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The Practice of Therapy Podcast ( helps therapists, counselors, and other mental health clinicians start, build and grow in their private practices.  Whether you are just starting into private practice or have been in it a while, The Practice of Therapy Podcast will give you information to help you grow and succeed!

Oct 22, 2018

In this episode of the Practice of Therapy Podcast, Gordon goes solo and talks how to set fees and ways to diversify your private practice. Gordon also discusses how his private practice started as a counseling ministry within his church. Later, Gordon dispels the common myth that experience equals value. We also learn how Gordon sets his fees and some common things to look out for when doing your calculations. Keep in mind how many clients you want to see per week, how much time you want to spend per session, and how long it will take you to do the administrative tasks involved. Lastly, Gordon explains what diversifying your income means and some common ways to generate passive income.

Gordon’s First Practice

Gordon reveals his private practice actually started as a counseling ministry within his church. Part of his profits would go to the church in exchange for having a place to practice. Gordon says his biggest mistake with this model was not charging enough to the clients.

Experience Doesn’t Equal Value

Gordon wants to dispel a widespread myth. Many people believe if they have no experience than they are not considered valuable. Gordon wants to point out that people with a master’s degree or higher are less than ten percent of the population. College degrees add a great deal of value to your resume. Also, imposter syndrome can weigh heavy on a person, but it is essential never to discount yourself.

Setting Fees

Gordon suggests thinking about what sort of lifestyle you want. How much time do you want to spend on the job and how much time do you want off? Also, think about what you want to gain out of being self-employed and having your practice. When people work at agencies, they gain a great deal of experience but typically burnout because of high caseloads and little time off.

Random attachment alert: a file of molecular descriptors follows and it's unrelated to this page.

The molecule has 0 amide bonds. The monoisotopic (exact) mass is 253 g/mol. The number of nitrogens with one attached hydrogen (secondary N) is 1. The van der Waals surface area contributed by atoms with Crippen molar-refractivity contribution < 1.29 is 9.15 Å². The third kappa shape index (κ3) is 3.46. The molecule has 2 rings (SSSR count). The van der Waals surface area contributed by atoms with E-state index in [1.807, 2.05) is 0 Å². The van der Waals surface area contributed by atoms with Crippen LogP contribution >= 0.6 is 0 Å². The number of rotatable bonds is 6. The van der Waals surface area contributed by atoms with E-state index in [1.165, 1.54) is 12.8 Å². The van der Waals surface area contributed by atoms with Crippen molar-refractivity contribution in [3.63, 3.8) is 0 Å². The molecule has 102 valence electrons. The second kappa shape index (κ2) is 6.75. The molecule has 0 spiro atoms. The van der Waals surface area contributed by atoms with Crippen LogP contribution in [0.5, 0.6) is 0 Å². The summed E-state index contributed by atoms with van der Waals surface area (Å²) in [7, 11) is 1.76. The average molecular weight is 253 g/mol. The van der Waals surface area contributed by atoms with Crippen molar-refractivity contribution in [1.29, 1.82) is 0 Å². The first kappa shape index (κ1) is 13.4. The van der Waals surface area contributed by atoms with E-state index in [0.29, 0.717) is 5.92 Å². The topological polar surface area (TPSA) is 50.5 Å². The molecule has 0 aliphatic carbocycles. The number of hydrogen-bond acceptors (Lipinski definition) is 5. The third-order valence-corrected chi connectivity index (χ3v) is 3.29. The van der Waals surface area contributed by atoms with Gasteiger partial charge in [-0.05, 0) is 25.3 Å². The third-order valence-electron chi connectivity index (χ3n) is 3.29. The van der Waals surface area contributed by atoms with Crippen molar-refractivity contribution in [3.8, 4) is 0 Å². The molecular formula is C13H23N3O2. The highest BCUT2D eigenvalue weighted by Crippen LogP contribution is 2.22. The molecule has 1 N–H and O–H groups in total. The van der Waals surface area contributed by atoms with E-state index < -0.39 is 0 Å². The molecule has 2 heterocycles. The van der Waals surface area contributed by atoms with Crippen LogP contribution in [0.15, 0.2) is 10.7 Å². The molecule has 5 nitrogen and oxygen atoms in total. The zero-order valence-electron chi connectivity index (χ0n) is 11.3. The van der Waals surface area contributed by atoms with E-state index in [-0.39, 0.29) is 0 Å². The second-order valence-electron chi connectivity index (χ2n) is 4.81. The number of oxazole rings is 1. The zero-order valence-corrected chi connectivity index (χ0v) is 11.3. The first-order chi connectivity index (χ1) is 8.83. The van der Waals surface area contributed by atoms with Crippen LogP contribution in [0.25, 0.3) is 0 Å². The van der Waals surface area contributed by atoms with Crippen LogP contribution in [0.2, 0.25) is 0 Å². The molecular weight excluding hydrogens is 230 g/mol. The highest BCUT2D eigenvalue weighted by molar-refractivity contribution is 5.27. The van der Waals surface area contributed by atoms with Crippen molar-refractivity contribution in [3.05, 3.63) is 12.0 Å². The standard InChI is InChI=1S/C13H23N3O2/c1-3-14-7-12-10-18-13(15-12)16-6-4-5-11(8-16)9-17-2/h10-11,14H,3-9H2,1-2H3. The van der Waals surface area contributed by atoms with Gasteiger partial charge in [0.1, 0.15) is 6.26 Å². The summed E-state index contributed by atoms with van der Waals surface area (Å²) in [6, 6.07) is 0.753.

Start with how many clients you want to see per week. Gordon’s ideal caseload is anywhere from fifteen to twenty clients a week. It would be best if you also considered how much time you want to spend per session and how long it will take you to do the administrative tasks involved. Take what you want to make annually and divide that by 48 weeks (four weeks of time off) to discover how much you need to make per week. You will also need to know what your monthly expenses are (phone, electricity, internet, etc.) and multiply by twelve months. Add this to your desired annual income to discover what you need to make overall. Finally, divide this number by how many sessions per week you want to have to find out what you need to charge per session.

Your fees will also depend on where you are in the country. Gordon points out that his fees in Tennessee will be much lower than someone who is practicing in San Francisco. Also, you can check what other therapists are making in your area by using Psychology Todayto ensure you are charging similar fees to your competition. Also, it is essential to find out what your session fee is if you are working with insurance panels. This number can range from fifty dollars to two-hundred dollars depending on your location and contract. Put your full rate on your insurance claim to reap the benefits of any changes that may be made.

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Diversify Your Income

It is so important to diversify your income and create streams of passive income. Passive income is doing things that will generate revenue for yourself after doing the work upfront. Some examples are writing a book, affiliate marketing, and adding clinicians. Hiring clinicians will allow you to benefit from sharing office space financially. Your expenses will go down and therefore you will be able to keep more of your profits.

Gordon also points out that groups give you more bang for your buck because you have more than one client in the same sessions. Also, Gordon says you can look into having intensives to diversify your income. You can do a day-long session and get a lot more money for your time. Lastly, courses will also allow you to create passive income. Gordon points out that he uses courses to diversify his income.

Resources Mentioned:

Meet Gordon Brewer, MEd, LMFT

L Gordon Brewer

Gordon is the person behind The Practice of Therapy Podcast & Blog.He is also President and Founder of Kingsport Counseling Associates, PLLC. He is a therapist, consultant, business mentor, trainer and writer.  PLEASE Subscribe to The Practice of Therapy Podcast on iTunesStitcher and Google Play. Follow us on Twitter @therapistlearn and Pinterest “Like” us on Facebook.